The Premier LEGO® fan experience in North America

Glossary of Terms

Common Terms at Brickworld

Adult Fan of LEGOAn adult fan of LEGO (or AFOL) is a LEGO enthusiast who is at least 18 years old
Clone BrickA clone brick (see also: Knock off) is a construction toy designed to be compatible with LEGO bricks but not manufactured by The LEGO Group itself.
CollaborationA group display. Collaborations can be open or closed. Any Full or Late registrant can participate in an open collaboration. Closed collaborations are displayed by a group of people (typically a LUG) that builds together.
Dirty BricksterDirty Brickster is a LEGO giftgiving,and gift-stealing, game. Each participant brings a small wrapped LEGO gift, and participants take turns either unwrapping a new gift or stealing a previously unwrapped gift from another participant
Dirty BuildsterDirty Buildster is a LEGO building game. Participants bring two bags of ‘unwanted’ LEGO elements, which are then distributed randomly amongst the participants. Participants then have some fixed amount of time to build the best MOC they can out of the parts provided
Female Fan of LEGOA female fan of LEGO (or FFOL) is a LEGO enthusiast (of any age) who is female
Great Ball ContraptionA Great Ball Contraption (or GBC) is a collaboratively built LEGO machine. Each module takes LEGO soccerballs or basketballs into one end, transfers them to the other end, and then passes the balls off to the next module
Kid Fan of LEGOA kid fan of LEGO (or KFOL) is a LEGO enthusiast who is between the ages of 5 and 13. Kid fans of LEGO are the primary market for The LEGO Group, but are often not allowed to participate in online forums and other LEGO-related websites for safety reasons
KnockoffA knockoff item is similar to a clone item. The major difference is that the knockoff infringes on intellectual property of the original creator. Knockoffs are highly frowned upon. It is against Brickworld policy for knockoffs to be sold at our events by vendors
LEGO User GroupA LEGO Users Group (or LUG, or simply User Group) is a group of LEGO enthusiasts (often restricted to AFOLs and TFOLs) who meet regularly (either in person or online) to discuss their hobby and participate in collaborative activities
My Own CreationMy own creation (or MOC) refers to any LEGO creation designed and built by a LEGO enthusiast
Parts DraftA parts draft involves each participant purchasing a copy of the same set. The elements in these sets are sorted, with all copies of a certain color/element combination forming a ‘batch’. Participants then take turns selecting a single batch to keep. Parts drafts allow LEGO enthusiasts to obtain particular elements in higher quantities than they might be able to obtain otherwise
Teen Fan of LEGOA teen fan of LEGO (or teenage fan of LEGO, or TFOL) is a LEGO enthusiast who is between the ages of 14 and 17. Unlike kid fans of LEGO, teen fans of LEGO can legally participate in online forums and other LEGO-related sites, and are often allowed to join LUGs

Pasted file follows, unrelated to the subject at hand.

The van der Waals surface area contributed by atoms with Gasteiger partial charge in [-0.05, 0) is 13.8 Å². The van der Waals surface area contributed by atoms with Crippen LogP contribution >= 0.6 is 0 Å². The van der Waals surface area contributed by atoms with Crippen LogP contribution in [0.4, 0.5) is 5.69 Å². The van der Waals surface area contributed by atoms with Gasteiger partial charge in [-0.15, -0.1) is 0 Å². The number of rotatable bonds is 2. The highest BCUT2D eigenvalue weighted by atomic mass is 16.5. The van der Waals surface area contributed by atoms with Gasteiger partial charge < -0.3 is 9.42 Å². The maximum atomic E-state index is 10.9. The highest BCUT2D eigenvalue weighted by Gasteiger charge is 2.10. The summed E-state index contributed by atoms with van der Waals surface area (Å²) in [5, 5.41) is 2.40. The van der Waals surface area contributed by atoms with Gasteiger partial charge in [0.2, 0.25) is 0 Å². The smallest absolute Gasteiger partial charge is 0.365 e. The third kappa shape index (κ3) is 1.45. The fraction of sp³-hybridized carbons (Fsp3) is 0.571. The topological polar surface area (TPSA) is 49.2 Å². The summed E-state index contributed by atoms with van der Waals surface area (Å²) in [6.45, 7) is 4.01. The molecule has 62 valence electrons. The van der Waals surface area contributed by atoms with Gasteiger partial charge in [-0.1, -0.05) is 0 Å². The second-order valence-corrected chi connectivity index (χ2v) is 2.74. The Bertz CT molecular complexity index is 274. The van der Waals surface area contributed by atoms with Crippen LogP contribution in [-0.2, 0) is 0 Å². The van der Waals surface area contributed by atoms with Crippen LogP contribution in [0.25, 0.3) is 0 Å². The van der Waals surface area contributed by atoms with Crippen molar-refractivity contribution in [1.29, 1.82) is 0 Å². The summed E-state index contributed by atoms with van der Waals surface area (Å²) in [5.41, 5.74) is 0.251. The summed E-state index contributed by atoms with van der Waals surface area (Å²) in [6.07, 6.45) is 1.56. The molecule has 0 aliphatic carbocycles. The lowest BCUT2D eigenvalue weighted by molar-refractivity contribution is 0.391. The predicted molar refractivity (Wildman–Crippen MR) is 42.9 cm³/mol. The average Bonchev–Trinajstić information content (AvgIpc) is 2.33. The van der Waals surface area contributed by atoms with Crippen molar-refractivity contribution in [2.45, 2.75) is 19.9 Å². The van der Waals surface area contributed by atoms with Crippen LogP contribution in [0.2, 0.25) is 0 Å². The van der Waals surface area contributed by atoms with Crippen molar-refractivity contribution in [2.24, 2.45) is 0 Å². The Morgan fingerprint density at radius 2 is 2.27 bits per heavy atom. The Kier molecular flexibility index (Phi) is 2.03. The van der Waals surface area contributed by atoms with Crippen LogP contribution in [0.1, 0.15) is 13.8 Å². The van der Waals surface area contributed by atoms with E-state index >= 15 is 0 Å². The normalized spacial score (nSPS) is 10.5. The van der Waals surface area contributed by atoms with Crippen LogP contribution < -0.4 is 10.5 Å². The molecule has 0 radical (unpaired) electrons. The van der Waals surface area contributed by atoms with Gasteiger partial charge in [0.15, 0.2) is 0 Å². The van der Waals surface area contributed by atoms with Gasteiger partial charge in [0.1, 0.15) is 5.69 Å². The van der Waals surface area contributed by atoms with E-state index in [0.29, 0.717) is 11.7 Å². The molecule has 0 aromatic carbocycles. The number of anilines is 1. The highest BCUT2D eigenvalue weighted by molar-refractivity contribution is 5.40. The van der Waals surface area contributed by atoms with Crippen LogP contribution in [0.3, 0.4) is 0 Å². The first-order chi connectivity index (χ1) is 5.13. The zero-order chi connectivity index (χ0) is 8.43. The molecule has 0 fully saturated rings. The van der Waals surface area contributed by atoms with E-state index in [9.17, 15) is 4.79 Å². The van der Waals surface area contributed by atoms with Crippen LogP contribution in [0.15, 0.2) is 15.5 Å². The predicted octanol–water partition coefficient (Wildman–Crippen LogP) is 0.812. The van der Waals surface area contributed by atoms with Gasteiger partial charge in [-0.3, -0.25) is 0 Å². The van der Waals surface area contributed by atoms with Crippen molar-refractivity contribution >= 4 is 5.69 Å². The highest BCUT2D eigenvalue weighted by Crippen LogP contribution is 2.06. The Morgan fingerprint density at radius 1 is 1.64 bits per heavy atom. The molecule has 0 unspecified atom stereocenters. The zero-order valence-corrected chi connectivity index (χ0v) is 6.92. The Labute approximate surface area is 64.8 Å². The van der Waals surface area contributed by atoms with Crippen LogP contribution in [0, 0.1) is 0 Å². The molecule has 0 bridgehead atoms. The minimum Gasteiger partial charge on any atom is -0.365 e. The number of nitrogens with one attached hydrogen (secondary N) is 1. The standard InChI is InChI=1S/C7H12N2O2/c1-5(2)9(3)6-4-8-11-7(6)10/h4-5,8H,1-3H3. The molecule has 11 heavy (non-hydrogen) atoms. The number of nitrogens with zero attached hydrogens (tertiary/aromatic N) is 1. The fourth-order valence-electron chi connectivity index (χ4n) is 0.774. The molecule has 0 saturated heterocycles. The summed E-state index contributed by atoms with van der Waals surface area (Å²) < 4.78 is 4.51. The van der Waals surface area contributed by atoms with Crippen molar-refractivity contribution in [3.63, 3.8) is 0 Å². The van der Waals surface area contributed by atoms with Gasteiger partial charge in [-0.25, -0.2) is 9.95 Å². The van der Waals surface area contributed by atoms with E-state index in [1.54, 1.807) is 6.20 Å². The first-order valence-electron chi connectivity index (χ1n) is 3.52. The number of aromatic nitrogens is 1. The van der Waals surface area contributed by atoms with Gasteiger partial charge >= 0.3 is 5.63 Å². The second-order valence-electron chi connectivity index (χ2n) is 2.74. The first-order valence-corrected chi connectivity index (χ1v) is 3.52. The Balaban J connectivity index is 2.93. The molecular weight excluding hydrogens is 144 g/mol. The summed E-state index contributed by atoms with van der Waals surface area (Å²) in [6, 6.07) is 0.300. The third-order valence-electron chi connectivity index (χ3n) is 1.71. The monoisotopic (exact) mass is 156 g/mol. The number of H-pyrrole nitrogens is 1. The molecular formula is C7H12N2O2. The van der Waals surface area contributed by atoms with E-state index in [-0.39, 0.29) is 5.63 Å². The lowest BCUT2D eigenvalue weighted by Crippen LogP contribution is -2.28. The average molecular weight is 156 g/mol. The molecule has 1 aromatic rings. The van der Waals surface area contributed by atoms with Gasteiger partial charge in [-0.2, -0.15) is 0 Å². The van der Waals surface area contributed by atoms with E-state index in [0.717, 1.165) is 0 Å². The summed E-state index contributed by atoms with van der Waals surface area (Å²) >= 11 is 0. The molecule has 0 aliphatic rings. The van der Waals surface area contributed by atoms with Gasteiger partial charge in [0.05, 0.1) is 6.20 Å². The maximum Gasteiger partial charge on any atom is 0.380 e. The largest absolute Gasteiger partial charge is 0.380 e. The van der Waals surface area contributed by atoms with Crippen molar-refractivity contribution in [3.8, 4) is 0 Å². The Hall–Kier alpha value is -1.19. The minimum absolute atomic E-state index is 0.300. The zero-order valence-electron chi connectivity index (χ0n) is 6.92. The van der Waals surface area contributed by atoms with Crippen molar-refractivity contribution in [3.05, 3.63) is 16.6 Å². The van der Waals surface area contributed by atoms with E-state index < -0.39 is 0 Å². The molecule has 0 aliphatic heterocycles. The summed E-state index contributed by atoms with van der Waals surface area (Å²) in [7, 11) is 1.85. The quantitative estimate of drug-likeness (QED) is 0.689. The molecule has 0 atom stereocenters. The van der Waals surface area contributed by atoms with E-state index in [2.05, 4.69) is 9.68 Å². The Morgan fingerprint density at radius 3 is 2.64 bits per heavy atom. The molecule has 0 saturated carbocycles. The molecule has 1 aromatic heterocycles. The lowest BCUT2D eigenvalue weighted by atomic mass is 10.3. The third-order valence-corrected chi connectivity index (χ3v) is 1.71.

Additional Terms

Acrylonitrile Butadiene StyreneAcrylonitrile Butadiene Styrene (or ABS) is a thermoplastic used to produce molded products such as musical instruments, protective equipment, and LEGO bricks
BAM BoxMany LEGO stores have an assortment of minifig parts and accessories separate from the Pick-A-Brick wall. There is a plastic container (the “box”) that holds 3 minifigs. A BAM Box of 3 complete minifigs can be purchased for around $10
Billund, DenmarkBillund, Denmark is the location of the international headquarters of The LEGO Group
Brick BadgeAlso known as an Engraved Brick Badge, this item is a stack of bricks that has a name and other info engraved on the surface. There is generally a magnet stuck to the backside of the badge that allows someone to wear it on their shirt. Brick Badges are available for preorder, but only for a limited time
Brick FilmA Brick Film is a stop-motion movie made by animating LEGO pieces
Brick SeparatorA brick separator is a wedgeshaped LEGO element specially designed for use in separating other LEGO bricks or plates. A new style of brick separator was introduced by LEGO in late 2011
Collectible MinifigureLEGO released the first series of Collectible Minifigs in the first half of 2010. Unlike most LEGO sets, the Collectible Minifigs come in a small bag that contains just one minifig and its accessories. Each series contains 16 minifigs
Color ChangeThe color change occurred in late 2003, when the original dark and light greys were replaced by bluish shades of grey (dark bley and light bley), and the older brown was replaced by a redder shade of brown (reddish-brown)
CUUSOOThe LEGO CUUSOO (now LEGO Ideas) program is an opportunity for fans to promote their own model for a chance to have it produced as an official LEGO set. In order to submit an entry, one must upload an image and description of their proposed set. Users can vote to support models on the Ideas website. Once a model reaches 10,000 votes, it is reviewed by TLC, and if it passes, is produced as a set
Dark AgeA dark age is the period in an AFOL’s life when LEGO products are temporarily set aside for other interests. Dark ages typically occur from sometime in the middle teen years to sometime in adulthood. Due to the fan community developed online as well as the formation of teen-friendly LUGs, dark ages are becoming less common
Dark BleyDark bley refers to the bluish shade of dark grey which, in 2003, replaced the older, browner version of dark grey in LEGO sets. Bluish + Grey = Bley
Enfield, ConnecticutEnfield, Connecticut is the location of the North American headquarters of The LEGO Group
FleshieA fleshie is a minifig whose skin is fleshtoned, as opposed to traditional yellow-skinned minifigs. Fleshies were introduced in 2004 for use in licensed sets to distinguish figures representing real people from the more generic figures appearing in non-licensed sets